I watched Savage several times on stage during 2013, pumping out tunes like ‘Swing’, ‘They Don’t Know’ and Sione’s Wedding 2’s ‘Wild Out’. He’s a big man, but he can move!

He laughs a lot during our conversations; humour kept him going during the years touring the USA. Once, at a gig in Utah: “This stoner dude just walks up to me and he’s like, ‘Man, you guys Samoan?’ And I was like, ‘Yeah, I’m Samoan, he’s Rarotongan.’  He goes, ‘Man, can I hang out with you guys?’  Well you know, I looked at this dude like, this dude’s a weirdo. So I was like, ‘No, get the hell outta here, man.’” Turns out, he chuckles, “it was none other than Wiz Khalifa”, the skinny black rapper behind mega-hits like ‘Black and Yellow’.


In America, some rappers made fun of his Samoan Kiwi accent, or that he was from the Land of Hobbits. The staunch South Aucklander shut them down: “Unfortunately for me, or maybe fortunately for me, I come from the ghetto of New Zealand.”

There was too much concrete and craziness living in New York. “Being a Pacific Islander, I love the sea. I like to see trees and greenery and the ocean.  LA’s a better feeling, more tropical. You’ve got the Pacific Ocean right there and at the back of your mind there’s only one flight to get you home.” 

In 2004, Savage and his crew were driving to Hamilton to play the Warriors League game half time slot. He recalls taking a cellphone call from his sister. She started crying, because their dad had died. “He died the way I predicted it to be" [in ‘Broken Home’]. At the end of the day we all flew over to Samoa to go and help. I wrote a little letter, put it on his casket, I just let him know that I was burying all my burden with him. I was at a point where I was going to change my last name. We all agreed to keep the name, but start new.”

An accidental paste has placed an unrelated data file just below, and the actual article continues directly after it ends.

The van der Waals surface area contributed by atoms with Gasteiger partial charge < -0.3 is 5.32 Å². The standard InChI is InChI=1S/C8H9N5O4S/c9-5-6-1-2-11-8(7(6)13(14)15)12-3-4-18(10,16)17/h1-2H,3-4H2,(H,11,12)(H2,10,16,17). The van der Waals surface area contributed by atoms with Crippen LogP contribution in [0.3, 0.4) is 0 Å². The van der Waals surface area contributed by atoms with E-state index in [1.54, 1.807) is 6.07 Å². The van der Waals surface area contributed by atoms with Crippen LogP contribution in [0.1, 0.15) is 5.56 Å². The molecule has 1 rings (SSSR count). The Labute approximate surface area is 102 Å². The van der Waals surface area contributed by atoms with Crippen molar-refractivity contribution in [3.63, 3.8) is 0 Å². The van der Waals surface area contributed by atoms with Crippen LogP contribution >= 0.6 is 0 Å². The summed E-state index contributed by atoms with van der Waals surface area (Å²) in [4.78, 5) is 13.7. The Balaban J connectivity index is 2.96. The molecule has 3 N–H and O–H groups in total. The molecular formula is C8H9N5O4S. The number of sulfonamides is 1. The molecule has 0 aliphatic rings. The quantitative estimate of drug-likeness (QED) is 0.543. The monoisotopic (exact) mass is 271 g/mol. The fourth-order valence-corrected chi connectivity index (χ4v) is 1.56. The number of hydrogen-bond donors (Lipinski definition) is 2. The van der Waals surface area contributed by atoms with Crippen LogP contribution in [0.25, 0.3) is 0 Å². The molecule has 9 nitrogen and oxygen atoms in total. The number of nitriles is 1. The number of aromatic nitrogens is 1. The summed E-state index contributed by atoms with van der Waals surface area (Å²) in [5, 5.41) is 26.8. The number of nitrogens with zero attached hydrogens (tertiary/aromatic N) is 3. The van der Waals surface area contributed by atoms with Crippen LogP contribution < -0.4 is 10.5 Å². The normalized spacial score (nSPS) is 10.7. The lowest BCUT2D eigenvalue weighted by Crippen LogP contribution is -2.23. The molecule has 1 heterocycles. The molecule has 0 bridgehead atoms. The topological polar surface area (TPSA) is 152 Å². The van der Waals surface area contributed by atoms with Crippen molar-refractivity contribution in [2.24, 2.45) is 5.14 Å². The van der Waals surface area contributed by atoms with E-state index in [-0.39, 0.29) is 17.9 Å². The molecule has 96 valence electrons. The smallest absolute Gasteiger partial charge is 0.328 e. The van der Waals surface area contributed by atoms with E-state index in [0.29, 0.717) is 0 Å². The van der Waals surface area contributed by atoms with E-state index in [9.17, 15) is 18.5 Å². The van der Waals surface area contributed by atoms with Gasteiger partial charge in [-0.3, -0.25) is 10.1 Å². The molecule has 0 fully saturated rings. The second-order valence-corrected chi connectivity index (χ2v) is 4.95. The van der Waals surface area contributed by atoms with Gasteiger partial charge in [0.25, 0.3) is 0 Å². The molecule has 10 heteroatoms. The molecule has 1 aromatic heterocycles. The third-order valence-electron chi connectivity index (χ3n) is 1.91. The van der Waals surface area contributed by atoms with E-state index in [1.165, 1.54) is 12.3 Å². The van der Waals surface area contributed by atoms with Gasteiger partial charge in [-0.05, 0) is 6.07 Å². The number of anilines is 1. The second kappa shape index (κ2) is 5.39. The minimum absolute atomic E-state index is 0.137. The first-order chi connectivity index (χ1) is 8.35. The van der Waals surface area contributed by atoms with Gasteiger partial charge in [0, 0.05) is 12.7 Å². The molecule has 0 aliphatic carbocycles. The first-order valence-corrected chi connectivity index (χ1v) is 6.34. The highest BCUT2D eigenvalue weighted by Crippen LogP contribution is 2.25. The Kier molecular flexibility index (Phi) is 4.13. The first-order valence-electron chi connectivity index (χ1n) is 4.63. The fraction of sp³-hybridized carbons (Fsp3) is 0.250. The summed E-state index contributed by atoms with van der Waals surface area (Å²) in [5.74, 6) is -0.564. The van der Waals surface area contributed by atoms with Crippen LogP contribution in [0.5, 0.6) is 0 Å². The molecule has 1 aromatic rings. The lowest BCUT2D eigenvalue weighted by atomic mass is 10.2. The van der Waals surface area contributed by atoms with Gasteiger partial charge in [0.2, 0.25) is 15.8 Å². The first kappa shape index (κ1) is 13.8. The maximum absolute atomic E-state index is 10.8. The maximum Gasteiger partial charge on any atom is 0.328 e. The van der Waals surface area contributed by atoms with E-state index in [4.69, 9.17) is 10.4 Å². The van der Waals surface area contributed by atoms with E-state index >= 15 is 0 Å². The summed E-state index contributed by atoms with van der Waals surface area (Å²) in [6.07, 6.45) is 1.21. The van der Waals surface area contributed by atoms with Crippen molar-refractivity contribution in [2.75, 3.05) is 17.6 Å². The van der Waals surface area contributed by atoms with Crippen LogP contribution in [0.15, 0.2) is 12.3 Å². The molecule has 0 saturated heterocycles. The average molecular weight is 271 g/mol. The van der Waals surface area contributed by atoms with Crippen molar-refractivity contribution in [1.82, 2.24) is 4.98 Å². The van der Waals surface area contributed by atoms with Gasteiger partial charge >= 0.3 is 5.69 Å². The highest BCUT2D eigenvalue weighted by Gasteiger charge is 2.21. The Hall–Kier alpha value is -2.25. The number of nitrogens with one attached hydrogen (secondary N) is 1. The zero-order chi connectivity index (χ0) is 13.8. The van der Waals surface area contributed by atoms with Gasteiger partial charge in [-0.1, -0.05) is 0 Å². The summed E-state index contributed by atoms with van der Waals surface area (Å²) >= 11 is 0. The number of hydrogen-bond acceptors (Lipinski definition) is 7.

‘I Love the Islands’, his music video paean to Samoa, became poignant after the 2009 tsunami. “Definitely brought a few tears for me.” Savage, later the highlight of Flight of the Conchords’ ‘Feel Inside’ video, led organising relief concerts throughout New Zealand. He was heartened that New Zealanders gave $350,000. “It made me feel so proud to be a Kiwi, man.” He beams that huge Savage smile, optimistic about Samoa’s recovery. “The one thing you can’t kill about our people is our spirit.”

Savage’s now at the serious stage; his priority is to be a good dad till his time ticks over. “That’s very sacred – it’s my cornerstone.  It’s what makes me me.” ‘All In’, from 2012 winter album Mayhem and Miracles, lets people know what he does is for Skylah, Caleb and Hailo.


Savage feels that he’s laid everything out on the table, like he’s closing in on redemption. He looks me straight in the eye. “I don’t want this to sound like a sloppy, sad story.” Savage’s calling post performing ain’t surprising. He smiles, recalling the youth worker who planted the seeds that turned his violent life around. “I truly believe that the man upstairs put me in music to achieve such status that I’ll be able to go back down to help at-risk youth, the kids that need to be inspired.”